Adding “Almost” Free ONE WAY Awards to Your Existing Frequent Flyer Reward Reservation

By Cacinda Maloney

As some of you may know, I went to another miles and points seminar this weekend in Los Angeles called Frequent Traveler University #FTULAX.  One of the best presentations was from Scott of  So this information is not something I came up with, I learned most of it from him and his website:

I will try to break it down for you so that you understand the concept and start trying to use it as a strategy to make your points last longer and give you a better value (plus a few extra trips  for the year).

CONCEPT:  A *free one way is a one way itinerary to or from your home airport added on to another award for no additional miles. For example, adding New York to Honolulu on to an award booking from London to New York costs no additional miles, so New York to Honolulu would be essentially a free one way.

For instance, in the example of London to New York above with a free one way to Honolulu, we are taking the one free stopover per direction on an award booking at our home airport of New York. This stopover can last for months. Then months later, we can take a free one way to Hawaii–effectively cutting our airfare in half for a second vacation!!  Airline award-pricing computer program–will see your free one way as a stopover and an open jaw because that’s all it technically is. But we’ll combine that stopover and open jaw into half of your next vacation!

For this post, we will use American Airlines as an example, as each airline has their own rules.

Routing rules for American Airlines:

  •  MPM (maximum permitted mileage)+ 25% is allowable (he says this is easy to stay within)
  • You cannot transit a third region *unless allowable by American.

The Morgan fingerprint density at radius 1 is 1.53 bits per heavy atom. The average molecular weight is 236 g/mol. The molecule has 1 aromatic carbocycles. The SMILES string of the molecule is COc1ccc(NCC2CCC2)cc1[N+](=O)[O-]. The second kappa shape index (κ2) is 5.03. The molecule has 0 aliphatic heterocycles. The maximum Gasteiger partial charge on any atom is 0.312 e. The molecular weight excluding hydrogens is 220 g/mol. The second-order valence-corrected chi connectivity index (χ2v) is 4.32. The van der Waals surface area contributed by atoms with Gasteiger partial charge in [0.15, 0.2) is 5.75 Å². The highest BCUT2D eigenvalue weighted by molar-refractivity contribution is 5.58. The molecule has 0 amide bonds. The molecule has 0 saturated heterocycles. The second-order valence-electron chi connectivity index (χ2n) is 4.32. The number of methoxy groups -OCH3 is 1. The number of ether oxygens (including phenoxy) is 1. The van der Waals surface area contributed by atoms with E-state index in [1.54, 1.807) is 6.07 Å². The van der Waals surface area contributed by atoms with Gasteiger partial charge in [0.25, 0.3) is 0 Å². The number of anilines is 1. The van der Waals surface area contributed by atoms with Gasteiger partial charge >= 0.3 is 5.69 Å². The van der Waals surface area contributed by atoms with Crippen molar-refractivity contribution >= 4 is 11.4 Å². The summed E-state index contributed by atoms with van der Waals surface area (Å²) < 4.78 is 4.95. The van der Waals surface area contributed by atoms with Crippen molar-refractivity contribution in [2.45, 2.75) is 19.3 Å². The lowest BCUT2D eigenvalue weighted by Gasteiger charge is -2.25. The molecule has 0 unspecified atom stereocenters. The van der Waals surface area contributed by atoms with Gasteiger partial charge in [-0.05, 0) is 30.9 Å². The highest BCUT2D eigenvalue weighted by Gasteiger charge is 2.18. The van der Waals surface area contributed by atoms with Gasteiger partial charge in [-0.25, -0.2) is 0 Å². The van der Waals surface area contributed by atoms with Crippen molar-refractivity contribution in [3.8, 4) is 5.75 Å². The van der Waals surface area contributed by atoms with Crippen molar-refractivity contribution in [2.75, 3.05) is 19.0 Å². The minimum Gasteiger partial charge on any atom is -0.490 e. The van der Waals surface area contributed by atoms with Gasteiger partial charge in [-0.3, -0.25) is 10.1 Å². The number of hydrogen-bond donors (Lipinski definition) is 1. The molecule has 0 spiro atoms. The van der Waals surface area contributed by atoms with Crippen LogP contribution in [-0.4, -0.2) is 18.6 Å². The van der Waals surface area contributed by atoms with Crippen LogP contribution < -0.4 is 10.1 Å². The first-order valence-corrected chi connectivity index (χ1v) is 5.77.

• Stopovers must occur at the North American International Gateway City. The North American International Gateway City is the last North American city you transit on awards leaving North America.
  • The airline that operates the flight that connects the two regions must have a published fare for your origin and destination city pair. (ie, The over the water carrier must have a published fare between city codes.  You can check this by simply plugging in the city pairs into Expedia, or Orbitz, etc to see if a fare is offered .)
  • All award travel must be completed within one year of its booking. This limits the gap between your main award and the free one way.

North America is defined by American Airlines as the 50 US states, Canada, Mexico, Bermuda, Bahamas, and the Caribbean, so these extra add ons work great for these places.

Example #1:  A trip to Australia with two additional one ways, one to Zihautanejo, Mexico and the other  to Miami, FL USA.

ZIH  to LAX     (This flight is 8 months prior to the next flight)

LAX to MEL (this is your direct nonstop flight) (this is on Quantas) (MEL then SYD is your open jaw)

SYD to LAX (this is your return for your Australian trip) (you travel intra Australia)


Use the multi city function and the redeem Advantage Miles function on the AA website and try and see what types of *almost free trips you can come up with!!

Cost is 75,000 AA miles and $150 taxes in coach.

How do you get back after a free one way?

You can book a return from a free one way as a one way award. You can use Southwest awards. Also, British Airways Avios awards are very cheap, if your route has a direct American Airline flight. Or United and American allow domestic one way awards for 12,500 miles.

Alternatively you can buy a one way cash ticket to return. Most US airlines charge half price for one way cash tickets compared to round trips, so this is an option.


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  1. […] related seminar, but this one was for miles and points, Frequent Travelers University.  Learned a few tricks and met new and old friends in the points […]

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